May 15, 2008 (Vol. 28, No. 10)
Study Design and Sample Prep Must Be Carefully Carried Out for Benefits to be Realized
Hardware and software advances have greatly improved the reliability of mass spectrometry. In addition, its versatility and movement into the clinic has expanded the number of users and applications. Also affecting the MS market are increased efforts to screen patients through identification of biomarkers and to develop more effective drugs based on structural properties of targets.
Researchers at the Fred Hutchinson Cancer Research Center (www.fhcrc.org) are working to discover cancer biomarkers using patient plasma samples. “The protein-concentration range in plasma is very large, 10 to 12 orders of magnitude. There’s no single analytical technique to handle so wide a dynamic range,” explains Hong Wang, Ph.D., director of the center’s mass spec facility.
The proteins that really reflect disease development are low-abundance proteins, which are below the nanogram/mL level. To detect these rare proteins, Dr. Wang’s group uses chromatogram-based protein fractionation first, followed by MS analysis.
There are four electron-spray ionization (ESI)-MS systems in Dr. Wang’s lab. They were chosen instead of LC-MALDI because of their high-sample throughput. “After 2-D HPLC intact-protein fractionation and trypsin digestion, I pool the digested fractions for LC-ESI-MS analysis.” Up to 720 samples can be analyzed in a single experiment. Dr. Wang adds that it is key to reduce carryover from run to run with the ESI system in order to increase the HPLC separation efficiency and to analyze protein isoforms.
Dr. Wang also uses a linear, ion-trap MS analyzer because it has a fast scanning reader. “If scanning of data acquisition is slow, you will miss peptide analysis.” Sensitivity is really not an issue for MS, it’s more important to have a dynamic range of three orders of magnitude, he adds. Since reproducibility depends on the HPLC system, Dr. Wang’s group uses a nanofluor HPLC and they pack their own columns to ensure stability.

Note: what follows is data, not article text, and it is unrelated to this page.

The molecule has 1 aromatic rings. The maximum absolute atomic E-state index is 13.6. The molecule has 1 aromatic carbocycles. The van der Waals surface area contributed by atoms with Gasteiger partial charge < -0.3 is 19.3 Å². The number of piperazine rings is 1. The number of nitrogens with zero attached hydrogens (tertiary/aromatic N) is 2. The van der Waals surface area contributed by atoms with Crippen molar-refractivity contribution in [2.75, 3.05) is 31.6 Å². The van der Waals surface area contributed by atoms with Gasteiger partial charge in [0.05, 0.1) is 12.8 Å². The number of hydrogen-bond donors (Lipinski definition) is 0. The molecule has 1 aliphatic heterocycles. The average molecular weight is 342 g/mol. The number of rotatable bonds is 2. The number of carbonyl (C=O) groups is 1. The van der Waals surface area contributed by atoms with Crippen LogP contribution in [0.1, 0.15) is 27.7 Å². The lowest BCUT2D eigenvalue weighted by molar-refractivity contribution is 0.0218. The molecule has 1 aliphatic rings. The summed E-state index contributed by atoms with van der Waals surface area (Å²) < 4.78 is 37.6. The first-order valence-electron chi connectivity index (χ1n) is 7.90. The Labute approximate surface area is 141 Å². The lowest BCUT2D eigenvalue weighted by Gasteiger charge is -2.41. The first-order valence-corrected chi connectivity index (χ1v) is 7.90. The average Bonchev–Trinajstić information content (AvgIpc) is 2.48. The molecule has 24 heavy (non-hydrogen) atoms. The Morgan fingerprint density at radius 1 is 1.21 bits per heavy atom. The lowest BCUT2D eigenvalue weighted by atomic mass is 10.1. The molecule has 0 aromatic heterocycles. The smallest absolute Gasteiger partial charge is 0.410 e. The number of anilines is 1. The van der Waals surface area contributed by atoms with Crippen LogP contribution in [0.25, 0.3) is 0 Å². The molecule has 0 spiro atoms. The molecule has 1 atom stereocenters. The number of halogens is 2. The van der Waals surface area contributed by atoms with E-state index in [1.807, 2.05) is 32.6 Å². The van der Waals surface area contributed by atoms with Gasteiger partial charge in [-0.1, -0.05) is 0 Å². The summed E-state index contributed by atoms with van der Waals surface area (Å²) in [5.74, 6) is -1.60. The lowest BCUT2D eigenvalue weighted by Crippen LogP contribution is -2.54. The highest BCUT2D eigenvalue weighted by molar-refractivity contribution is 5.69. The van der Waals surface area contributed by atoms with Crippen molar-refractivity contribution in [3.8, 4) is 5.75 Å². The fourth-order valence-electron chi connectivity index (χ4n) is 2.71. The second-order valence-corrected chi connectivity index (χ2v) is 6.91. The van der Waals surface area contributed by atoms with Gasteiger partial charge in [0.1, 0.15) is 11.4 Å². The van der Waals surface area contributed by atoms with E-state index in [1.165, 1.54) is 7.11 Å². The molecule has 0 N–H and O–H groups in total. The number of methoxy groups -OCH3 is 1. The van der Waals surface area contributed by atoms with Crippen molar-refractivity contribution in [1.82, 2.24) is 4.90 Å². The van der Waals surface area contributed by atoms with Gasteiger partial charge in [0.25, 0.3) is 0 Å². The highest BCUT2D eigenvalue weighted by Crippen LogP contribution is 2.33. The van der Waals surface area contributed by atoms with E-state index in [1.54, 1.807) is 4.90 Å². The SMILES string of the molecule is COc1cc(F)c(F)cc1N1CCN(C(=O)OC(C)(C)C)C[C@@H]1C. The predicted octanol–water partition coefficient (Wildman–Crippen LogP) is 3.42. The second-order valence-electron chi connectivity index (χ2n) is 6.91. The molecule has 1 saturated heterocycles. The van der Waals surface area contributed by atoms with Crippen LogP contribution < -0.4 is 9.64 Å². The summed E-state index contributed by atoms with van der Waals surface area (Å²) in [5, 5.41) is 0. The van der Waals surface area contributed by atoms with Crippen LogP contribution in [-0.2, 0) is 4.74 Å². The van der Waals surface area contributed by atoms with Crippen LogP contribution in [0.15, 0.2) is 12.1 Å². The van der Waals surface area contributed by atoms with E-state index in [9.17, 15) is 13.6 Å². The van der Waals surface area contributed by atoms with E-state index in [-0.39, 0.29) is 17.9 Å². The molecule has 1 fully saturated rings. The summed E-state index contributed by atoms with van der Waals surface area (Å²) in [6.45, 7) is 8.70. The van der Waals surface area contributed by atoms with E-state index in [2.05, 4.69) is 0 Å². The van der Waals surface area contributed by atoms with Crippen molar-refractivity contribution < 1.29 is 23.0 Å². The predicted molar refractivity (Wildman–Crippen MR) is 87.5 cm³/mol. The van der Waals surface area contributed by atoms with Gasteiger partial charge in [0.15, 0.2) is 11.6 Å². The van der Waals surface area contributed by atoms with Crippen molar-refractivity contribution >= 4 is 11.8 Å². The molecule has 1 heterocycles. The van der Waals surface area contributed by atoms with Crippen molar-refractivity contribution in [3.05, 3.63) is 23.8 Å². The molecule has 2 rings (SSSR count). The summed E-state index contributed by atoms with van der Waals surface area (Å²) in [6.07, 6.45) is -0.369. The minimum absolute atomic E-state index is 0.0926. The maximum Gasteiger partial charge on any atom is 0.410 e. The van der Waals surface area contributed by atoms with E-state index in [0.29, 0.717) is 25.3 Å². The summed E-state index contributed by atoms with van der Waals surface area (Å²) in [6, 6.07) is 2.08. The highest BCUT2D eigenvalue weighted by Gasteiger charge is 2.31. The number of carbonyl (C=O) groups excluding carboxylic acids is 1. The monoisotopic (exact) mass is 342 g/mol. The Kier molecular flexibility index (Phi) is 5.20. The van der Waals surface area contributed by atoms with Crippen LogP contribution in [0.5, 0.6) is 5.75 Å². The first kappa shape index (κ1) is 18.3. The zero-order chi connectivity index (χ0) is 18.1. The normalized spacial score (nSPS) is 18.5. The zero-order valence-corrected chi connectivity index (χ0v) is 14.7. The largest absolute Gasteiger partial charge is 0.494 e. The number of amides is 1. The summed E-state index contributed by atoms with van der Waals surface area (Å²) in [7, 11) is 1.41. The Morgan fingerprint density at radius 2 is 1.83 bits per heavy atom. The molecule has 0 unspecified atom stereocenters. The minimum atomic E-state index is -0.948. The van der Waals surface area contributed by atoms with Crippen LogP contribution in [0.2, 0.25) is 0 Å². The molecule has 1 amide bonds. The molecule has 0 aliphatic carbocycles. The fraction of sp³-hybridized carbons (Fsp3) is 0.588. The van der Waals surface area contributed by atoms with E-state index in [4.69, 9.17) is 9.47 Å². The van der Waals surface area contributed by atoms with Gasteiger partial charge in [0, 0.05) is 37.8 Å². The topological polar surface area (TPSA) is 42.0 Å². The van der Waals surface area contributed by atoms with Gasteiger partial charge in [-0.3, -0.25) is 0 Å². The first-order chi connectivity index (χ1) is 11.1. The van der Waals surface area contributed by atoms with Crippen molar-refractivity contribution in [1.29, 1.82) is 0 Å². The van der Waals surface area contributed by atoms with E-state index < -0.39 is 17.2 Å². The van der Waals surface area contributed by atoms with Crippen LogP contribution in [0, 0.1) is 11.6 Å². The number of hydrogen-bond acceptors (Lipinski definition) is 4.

Cerebral Spinal Fluid
Perhaps even more difficult to analyze than plasma, cerebral spinal fluid (CSF) poses different challenges. “We haven’t done the fundamental studies, like others have done with plasma, to know what the interfering compounds are,” explains Mark Hayward, Ph.D., associate director of analytical chemistry at Lundbeck Research USA (www.lundbeckresearch.lundbeck.com).
Triple quadrupole MS-MS is used to analyze CSF samples because it is the “tried-and-true best way to do quantitative analysis in complex matrices. These analyzers provide predictable performance, so you get a lot of dynamic range that’s not available with other types of MS systems.”
Dr. Hayward’s group is focusing on small peptides and neurotransmitters like dopamine and acetylcholine to discover what the best biomarkers are and to measure quantitative levels. “We’re able to get high-precision levels to three percent RSD (relative standard deviation), which is very precise for picogram/mL concentrations.” This is important because “it allows the information to be useful, so you can actually screen patients,” he adds.
Another hurdle has been to make nano-sized 2-D liquid chromatography reproducible in order to get the really low concentrations. “The chromatography is advanced enough for nanoscale, but getting it all to work is quite a technical challenge.” In addition, Dr. Hayward says, “as you move downstream and have greater impact, the reproducibility gains more importance.”
Detecting Protein Changes